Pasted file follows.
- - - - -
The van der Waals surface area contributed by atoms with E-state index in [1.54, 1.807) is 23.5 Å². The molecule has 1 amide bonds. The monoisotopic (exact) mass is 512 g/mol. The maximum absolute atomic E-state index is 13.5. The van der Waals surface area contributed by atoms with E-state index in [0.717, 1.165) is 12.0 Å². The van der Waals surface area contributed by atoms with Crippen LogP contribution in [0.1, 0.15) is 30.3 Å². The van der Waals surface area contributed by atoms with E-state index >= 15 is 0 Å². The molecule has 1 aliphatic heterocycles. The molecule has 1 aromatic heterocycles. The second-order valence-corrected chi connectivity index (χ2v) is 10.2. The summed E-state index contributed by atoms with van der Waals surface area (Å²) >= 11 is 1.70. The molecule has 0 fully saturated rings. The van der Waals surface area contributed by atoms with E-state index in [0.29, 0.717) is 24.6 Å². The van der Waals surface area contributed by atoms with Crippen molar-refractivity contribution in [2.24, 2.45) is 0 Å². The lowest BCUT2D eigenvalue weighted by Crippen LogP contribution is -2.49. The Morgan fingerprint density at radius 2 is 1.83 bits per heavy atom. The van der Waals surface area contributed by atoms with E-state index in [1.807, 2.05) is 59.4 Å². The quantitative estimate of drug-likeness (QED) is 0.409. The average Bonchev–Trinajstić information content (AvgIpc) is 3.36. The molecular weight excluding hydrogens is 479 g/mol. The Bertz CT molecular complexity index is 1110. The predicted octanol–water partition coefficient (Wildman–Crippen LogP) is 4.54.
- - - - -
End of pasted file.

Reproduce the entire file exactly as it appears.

The van der Waals surface area contributed by atoms with E-state index in [1.54, 1.807) is 23.5 Å². The molecule has 1 amide bonds. The monoisotopic (exact) mass is 512 g/mol. The maximum absolute atomic E-state index is 13.5. The van der Waals surface area contributed by atoms with E-state index in [0.717, 1.165) is 12.0 Å². The van der Waals surface area contributed by atoms with Crippen LogP contribution in [0.1, 0.15) is 30.3 Å². The van der Waals surface area contributed by atoms with E-state index >= 15 is 0 Å². The molecule has 1 aliphatic heterocycles. The molecule has 1 aromatic heterocycles. The second-order valence-corrected chi connectivity index (χ2v) is 10.2. The summed E-state index contributed by atoms with van der Waals surface area (Å²) >= 11 is 1.70. The molecule has 0 fully saturated rings. The van der Waals surface area contributed by atoms with E-state index in [0.29, 0.717) is 24.6 Å². The van der Waals surface area contributed by atoms with Crippen molar-refractivity contribution in [2.24, 2.45) is 0 Å². The lowest BCUT2D eigenvalue weighted by Crippen LogP contribution is -2.49. The Morgan fingerprint density at radius 2 is 1.83 bits per heavy atom. The van der Waals surface area contributed by atoms with E-state index in [1.807, 2.05) is 59.4 Å². The quantitative estimate of drug-likeness (QED) is 0.409. The average Bonchev–Trinajstić information content (AvgIpc) is 3.36. The molecular weight excluding hydrogens is 479 g/mol. The Bertz CT molecular complexity index is 1110. The predicted octanol–water partition coefficient (Wildman–Crippen LogP) is 4.54.